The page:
Network and Security Roles
Slow Internet? VOIP phone not working? Permission denied when trying to access the wireless LAN? You’ll probably need to speak to the network engineers. They don’t go from desk to desk, and they don’t fix your computer. These guys and girls stick to themselves, discussing topics that are a bit out of the league of the casual employee. Let’s put it this way, if you know how to configure the time intervals for an OSPF Link State Advertisement between the DMZ and replication network, you can probably fit in with the network engineers. They deal with all things network, like routing protocols, VLANs, office access points, or bandwidth issues. They try to give users the best quality access and speed to do their work.
This is my job, and I can tell you it’s not like any of the others mentioned so far. Unlike the network engineer, the network security engineer tries to restrict as much access to the Internet as possible. We like to believe that the less access to stuff the user has, the better it is for the company security posture. Network security engineers deal with firewalls, establishing VPNs, implementing log and audit controls, and making sure the room with all the network equipment is locked and secure.
Reality Check: Users are the weakest point in a company, but that doesn’t mean they have to be restricted from doing their work. They’ll need access to databases, and they’ll most likely forget their passwords at the same time. Our job as security professionals is to find a balance between security and user needs.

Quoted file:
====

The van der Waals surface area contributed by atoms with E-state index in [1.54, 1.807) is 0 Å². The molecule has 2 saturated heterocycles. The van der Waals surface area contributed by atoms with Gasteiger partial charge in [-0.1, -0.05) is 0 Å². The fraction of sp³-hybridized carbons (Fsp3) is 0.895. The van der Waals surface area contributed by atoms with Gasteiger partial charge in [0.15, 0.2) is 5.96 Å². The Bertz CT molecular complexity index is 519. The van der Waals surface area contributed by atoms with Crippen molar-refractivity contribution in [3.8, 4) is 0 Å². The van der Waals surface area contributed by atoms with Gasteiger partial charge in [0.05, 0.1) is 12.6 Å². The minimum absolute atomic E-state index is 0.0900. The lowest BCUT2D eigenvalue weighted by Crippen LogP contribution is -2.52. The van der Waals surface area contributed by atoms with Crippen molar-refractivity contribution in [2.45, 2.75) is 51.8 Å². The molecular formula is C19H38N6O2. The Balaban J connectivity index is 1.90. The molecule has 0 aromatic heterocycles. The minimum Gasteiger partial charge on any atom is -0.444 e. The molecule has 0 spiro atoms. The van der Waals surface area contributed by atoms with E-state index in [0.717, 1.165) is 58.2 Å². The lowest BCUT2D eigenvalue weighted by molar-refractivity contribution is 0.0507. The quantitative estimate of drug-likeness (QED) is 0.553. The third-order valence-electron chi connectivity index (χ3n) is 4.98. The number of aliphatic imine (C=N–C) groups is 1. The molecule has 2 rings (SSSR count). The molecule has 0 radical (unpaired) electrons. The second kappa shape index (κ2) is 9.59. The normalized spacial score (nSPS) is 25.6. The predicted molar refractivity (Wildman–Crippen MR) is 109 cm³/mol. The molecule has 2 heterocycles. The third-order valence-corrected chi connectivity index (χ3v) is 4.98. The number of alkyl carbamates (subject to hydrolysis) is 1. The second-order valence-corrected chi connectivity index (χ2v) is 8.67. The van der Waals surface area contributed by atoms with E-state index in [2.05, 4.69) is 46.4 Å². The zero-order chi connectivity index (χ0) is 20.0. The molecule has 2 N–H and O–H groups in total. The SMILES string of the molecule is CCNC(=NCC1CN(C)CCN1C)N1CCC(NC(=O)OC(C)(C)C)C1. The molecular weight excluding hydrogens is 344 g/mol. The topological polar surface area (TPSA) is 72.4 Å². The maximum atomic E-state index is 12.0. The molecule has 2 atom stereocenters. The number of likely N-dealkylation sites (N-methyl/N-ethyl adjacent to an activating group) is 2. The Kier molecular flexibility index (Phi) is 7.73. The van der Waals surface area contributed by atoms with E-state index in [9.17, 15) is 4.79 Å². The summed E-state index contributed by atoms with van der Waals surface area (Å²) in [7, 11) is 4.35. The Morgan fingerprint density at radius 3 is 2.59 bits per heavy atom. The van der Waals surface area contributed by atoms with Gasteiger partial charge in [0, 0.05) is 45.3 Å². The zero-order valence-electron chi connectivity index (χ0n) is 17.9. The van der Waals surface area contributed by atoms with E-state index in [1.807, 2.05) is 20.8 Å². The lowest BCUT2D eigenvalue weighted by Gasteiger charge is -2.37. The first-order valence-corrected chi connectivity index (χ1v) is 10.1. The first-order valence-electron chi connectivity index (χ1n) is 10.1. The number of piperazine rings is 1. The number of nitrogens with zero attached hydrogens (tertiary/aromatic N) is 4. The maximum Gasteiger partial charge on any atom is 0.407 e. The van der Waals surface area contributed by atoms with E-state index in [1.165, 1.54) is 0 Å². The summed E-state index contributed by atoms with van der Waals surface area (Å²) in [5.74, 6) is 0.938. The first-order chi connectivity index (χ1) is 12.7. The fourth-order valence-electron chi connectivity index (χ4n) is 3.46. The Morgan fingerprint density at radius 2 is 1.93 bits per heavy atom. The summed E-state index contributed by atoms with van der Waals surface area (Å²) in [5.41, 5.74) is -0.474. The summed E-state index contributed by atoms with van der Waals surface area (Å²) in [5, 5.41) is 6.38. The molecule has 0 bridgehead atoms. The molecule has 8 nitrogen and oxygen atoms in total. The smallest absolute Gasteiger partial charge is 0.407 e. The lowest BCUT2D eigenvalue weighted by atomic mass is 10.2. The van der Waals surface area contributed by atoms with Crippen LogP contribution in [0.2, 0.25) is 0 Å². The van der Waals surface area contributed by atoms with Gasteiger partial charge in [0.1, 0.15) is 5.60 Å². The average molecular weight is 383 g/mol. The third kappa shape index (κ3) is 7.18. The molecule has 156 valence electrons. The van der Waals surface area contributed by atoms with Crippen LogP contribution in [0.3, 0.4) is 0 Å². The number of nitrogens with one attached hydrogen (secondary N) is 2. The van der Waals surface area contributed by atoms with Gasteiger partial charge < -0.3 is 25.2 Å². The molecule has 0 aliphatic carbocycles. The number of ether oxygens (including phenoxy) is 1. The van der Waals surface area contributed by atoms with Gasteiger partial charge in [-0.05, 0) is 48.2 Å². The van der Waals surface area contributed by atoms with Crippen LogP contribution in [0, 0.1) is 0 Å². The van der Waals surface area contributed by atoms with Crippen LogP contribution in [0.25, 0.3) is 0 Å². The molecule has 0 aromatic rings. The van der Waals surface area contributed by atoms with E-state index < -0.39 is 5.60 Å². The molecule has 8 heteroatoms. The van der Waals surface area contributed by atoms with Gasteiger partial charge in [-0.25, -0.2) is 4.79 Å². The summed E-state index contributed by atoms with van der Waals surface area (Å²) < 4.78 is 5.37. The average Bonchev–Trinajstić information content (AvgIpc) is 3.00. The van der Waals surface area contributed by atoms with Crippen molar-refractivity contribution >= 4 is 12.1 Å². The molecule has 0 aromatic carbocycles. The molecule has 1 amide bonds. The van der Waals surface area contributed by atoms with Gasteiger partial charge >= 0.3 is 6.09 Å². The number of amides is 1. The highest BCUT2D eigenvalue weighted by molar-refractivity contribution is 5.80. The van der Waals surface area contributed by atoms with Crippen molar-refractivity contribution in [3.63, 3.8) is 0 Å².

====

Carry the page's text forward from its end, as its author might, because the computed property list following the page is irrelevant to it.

Double Reality Check: Our jobs depend on user needs. Essentially, we need to make sure marketing, sales, and accounting can all do their jobs in order for the company to operate. If asked to make things more secure yet efficient at the same time, then that’s what we’re going to have to do.
What’s the difference between a security analyst and a security engineer? One engineers and the other analyzes, but doesn’t really explain anything! Let’s try an example:
A security engineer can SSH to an intrusion prevention system, and blacklist IPs that have been sending malicious malware payloads. All this means is that they’ve setup rules to prevent hackers from sending viruses.
A security analyst is the person that will actually look at the IPS virus signatures, and study them. They will study them, analyze them, and perhaps even write scripts or their own signatures to prevent the virus from making it into our network. Like their title, they are analyzing malicious threats, and not so much engineering a solution.
Reality Check: Even in the real world, it seems a security engineer and a security analyst are two different worlds. There is a significant difference between, just Google engineer vs analyst jobs, and you’ll see different requirements.
Information Systems Security Professionals
These are the CISSPs in the company. They usually don’t login to firewalls, or analyze malware. They are there to assist executive management to come up with sound and proper security policies.
They do paperwork. Some are technical.
They make sure all documentation in the company has a classification label like confidential, private, or public. They take their job very seriously, at least they look like they do. They aren’t wearing jeans or polo shirts, but more suits and ties.
They have a big responsibility to make sure company data stays secure, and that the senior management team isn’t blamed for any data loss. This type of job almost almost always requires a CISSP certification.
Information systems security professionals are well versed in the company business objective, and align it with their security policies and goals.